Forum for Science, Industry and Business

Sponsored by:     3M 
Search our Site:

 

U of T Team Develops Mutated Yeast Strains To Aid Geneticists

09.07.2004


University of Toronto microbiologists have used pattern recognition software to discover the function of yeast genes essential to cell life - knowledge that could help scientists determine what causes cells to die, as well as what they need to live.

"Given the similarities between the yeast and human genomes, our work should promote advances in genomics research in both yeast and humans," said Professor Timothy Hughes of U of T’s Department of Medical Genetics and Microbiology, who led the research team.

A paper published in the July 9 issue of the journal Cell describes how the researchers engineered mutations to 700 of the 1,000 yeast genes that are essential to cell life. They analyzed the mutant strains by making several basic measurements -- cell size, cell shape and gene levels - and by evaluating a cell’s potential to grow in a variety of media. They then took these data and did computerized analysis of entire categories of genes in order to predict the functions of individual genes, applying a standard technique for pattern discovery used in fields ranging from marketing to face recognition.



"It’s similar to ordering a book from Amazon.com," said Hughes. "After you’ve placed an order, they use the information they’ve gathered to predict your likes and dislikes. The next time you log onto the computer, they extrapolate and suggest other books you might enjoy. They also could use the data to predict other things - for example, your age and your gender - which might, on the surface, seem unrelated to books."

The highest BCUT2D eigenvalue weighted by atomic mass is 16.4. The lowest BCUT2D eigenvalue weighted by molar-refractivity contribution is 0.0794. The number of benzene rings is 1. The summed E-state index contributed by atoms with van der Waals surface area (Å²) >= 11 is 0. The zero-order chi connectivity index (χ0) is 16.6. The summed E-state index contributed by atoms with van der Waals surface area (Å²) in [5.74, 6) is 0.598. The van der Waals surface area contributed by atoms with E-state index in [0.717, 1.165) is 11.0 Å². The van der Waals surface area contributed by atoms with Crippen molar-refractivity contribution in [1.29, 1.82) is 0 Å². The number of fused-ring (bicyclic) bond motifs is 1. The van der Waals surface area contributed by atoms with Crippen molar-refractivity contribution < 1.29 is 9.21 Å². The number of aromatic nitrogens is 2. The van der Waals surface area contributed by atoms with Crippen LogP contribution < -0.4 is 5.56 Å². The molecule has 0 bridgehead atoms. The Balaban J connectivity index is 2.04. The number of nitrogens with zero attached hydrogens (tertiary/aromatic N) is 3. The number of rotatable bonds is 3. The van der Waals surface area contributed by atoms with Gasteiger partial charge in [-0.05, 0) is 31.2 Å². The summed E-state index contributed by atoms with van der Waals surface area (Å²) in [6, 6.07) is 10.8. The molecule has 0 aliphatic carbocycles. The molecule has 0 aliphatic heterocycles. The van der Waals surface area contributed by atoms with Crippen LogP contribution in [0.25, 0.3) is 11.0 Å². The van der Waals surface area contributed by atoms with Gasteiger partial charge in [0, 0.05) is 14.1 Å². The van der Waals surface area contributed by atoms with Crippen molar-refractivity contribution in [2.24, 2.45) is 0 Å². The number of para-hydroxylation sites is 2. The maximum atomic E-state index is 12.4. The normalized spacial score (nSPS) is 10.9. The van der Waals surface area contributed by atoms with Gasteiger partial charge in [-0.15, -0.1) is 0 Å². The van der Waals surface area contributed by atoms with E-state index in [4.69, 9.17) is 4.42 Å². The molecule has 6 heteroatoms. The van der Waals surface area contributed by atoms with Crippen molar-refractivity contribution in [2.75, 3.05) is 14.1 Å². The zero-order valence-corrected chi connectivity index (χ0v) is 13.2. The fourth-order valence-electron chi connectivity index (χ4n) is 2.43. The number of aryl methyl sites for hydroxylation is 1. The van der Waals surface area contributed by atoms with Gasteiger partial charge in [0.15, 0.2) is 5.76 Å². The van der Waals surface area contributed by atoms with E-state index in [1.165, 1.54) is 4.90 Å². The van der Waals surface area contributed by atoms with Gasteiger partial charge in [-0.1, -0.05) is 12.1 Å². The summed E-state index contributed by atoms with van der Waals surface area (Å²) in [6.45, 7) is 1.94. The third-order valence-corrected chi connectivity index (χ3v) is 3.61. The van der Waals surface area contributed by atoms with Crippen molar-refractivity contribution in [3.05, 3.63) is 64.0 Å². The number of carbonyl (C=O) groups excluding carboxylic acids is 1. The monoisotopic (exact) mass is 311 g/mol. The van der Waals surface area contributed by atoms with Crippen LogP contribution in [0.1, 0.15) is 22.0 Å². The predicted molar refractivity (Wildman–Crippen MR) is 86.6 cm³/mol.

"We’re hoping our use of this technique to predict the function of yeast genes is going to become a classical example of how to do this in biology."

To create each mutated strain, the researchers used a technique in which adding the drug doxycycline to the yeast cells disables an individual gene. This technique is a reliable alternative to the more common method of causing mutations by radiation, because the mutations are engineered rather than random.

The 700 yeast strains developed by Hughes’ team are now available commercially to other researchers and 300 more strains are under development. Yeast is a staple of genomic research because many human genes are similar to yeast genes.

This research was funded by the Canadian Institutes of Health Research and Genome Canada.

Contact:

Timothy Hughes Elaine Smith
Department of Medical Genetics & Microbiology U of T Public Affairs

416-946-8260
t.hughes@utoronto.ca

416-978-5949
elaine.smith@utoronto.ca

Timothy Hughes | University of Toronto
Further information:
http://www.utoronto.ca

More articles from Life Sciences:

nachricht For a chimpanzee, one good turn deserves another
27.06.2017 | Max-Planck-Institut für Mathematik in den Naturwissenschaften (MPIMIS)

nachricht New method to rapidly map the 'social networks' of proteins
27.06.2017 | Salk Institute

All articles from Life Sciences >>>

The most recent press releases about innovation >>>

Die letzten 5 Focus-News des innovations-reports im Überblick:

Im Focus: Can we see monkeys from space? Emerging technologies to map biodiversity